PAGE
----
Why the spontaneous images created by the hands during talk can help make TV advertisements more effective

GEOFFREY BEATTIE, Heather Shovelton

Research output: Contribution to journalArticle

25 Citations (Scopus)

Abstract

The design of effective communications depends upon an adequate model of the communication process. The traditional model is that speech conveys semantic information and bodily movement conveys information about emotion and interpersonal attitudes. But McNeill (2000) argues that this model is fundamentally wrong and that some bodily movements, namely spontaneous hand movements generated during talk (iconic gestures), are integral to semantic communication. But can we increase the effectiveness of communication using this new theory? Focusing on advertising we found that advertisements in which the message was split between speech and iconic gesture (possible on TV) were significantly more effective than advertisements in which meaning resided purely in speech or language (radio/newspaper). We also found that the significant differences in communicative effectiveness were maintained across five consecutive trials. We compared the communicative power of professionally made TV advertisements in which a spoken message was accompanied either by iconic gestures or by pictorial images, and found the iconic gestures to be more effective. We hypothesized that iconic gestures are so effective because they illustrate and isolate just the core semantic properties of a product. This research suggests that TV advertisements can be made more effective by incorporating iconic gestures with exactly the right temporal and semantic properties.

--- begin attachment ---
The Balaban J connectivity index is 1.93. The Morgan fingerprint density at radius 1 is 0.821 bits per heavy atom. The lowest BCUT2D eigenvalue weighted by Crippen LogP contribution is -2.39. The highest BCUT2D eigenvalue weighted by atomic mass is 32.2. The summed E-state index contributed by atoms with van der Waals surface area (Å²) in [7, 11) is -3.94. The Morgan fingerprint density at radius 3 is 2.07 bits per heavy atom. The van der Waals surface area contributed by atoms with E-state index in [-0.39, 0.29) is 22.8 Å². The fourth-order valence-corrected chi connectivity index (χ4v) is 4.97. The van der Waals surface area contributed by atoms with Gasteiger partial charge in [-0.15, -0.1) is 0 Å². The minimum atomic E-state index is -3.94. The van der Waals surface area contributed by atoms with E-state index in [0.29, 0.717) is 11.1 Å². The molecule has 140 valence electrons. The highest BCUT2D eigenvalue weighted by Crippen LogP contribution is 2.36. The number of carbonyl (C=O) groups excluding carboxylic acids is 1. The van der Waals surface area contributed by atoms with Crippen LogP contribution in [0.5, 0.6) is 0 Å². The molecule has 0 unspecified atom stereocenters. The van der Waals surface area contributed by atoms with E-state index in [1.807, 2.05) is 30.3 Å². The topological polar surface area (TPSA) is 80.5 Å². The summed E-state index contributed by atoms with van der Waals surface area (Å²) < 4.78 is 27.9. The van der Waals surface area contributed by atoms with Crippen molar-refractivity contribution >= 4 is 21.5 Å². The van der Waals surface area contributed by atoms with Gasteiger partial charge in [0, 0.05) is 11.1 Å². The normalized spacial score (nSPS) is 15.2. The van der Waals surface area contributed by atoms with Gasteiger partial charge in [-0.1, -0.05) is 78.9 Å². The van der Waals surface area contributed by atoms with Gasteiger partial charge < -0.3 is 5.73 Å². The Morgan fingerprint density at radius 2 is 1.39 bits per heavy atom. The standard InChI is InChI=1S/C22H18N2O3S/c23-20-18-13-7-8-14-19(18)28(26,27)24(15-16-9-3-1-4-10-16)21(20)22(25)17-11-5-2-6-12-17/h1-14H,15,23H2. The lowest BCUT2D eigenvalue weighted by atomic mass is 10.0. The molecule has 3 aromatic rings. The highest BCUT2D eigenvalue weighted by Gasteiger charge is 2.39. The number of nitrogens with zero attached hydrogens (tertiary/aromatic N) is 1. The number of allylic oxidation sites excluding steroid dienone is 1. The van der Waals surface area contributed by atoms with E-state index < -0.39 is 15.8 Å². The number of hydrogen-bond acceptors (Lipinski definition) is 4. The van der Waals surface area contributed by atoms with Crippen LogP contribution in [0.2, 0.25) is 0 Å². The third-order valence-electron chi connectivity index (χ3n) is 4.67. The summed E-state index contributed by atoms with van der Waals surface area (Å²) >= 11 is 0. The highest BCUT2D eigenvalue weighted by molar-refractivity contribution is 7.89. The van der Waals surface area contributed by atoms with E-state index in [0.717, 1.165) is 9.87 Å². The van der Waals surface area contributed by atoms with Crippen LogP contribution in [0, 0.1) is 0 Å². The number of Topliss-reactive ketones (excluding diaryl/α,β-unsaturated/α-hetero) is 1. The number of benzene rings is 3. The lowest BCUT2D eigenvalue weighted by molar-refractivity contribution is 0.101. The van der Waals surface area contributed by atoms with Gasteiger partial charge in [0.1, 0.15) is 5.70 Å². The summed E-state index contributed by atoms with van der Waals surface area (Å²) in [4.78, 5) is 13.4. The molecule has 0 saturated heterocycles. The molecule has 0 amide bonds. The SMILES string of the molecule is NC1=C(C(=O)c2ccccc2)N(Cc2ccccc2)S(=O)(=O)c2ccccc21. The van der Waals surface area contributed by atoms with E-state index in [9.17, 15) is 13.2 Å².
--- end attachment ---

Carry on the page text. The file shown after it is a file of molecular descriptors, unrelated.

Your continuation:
Original languageEnglish
Pages (from-to)21-37
Number of pages17
JournalBritish Journal of Psychology
Volume96
Issue numberPt 1
Publication statusPublished - 28 Feb 2005

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Keywords

  • Advertising as Topic
  • Affect
  • Communication
  • Gestures
  • Helping Behavior
  • Humans
  • Imagination
  • Surveys and Questionnaires
  • Television
  • Verbal Behavior
  • Videotape Recording
  • Visual Perception

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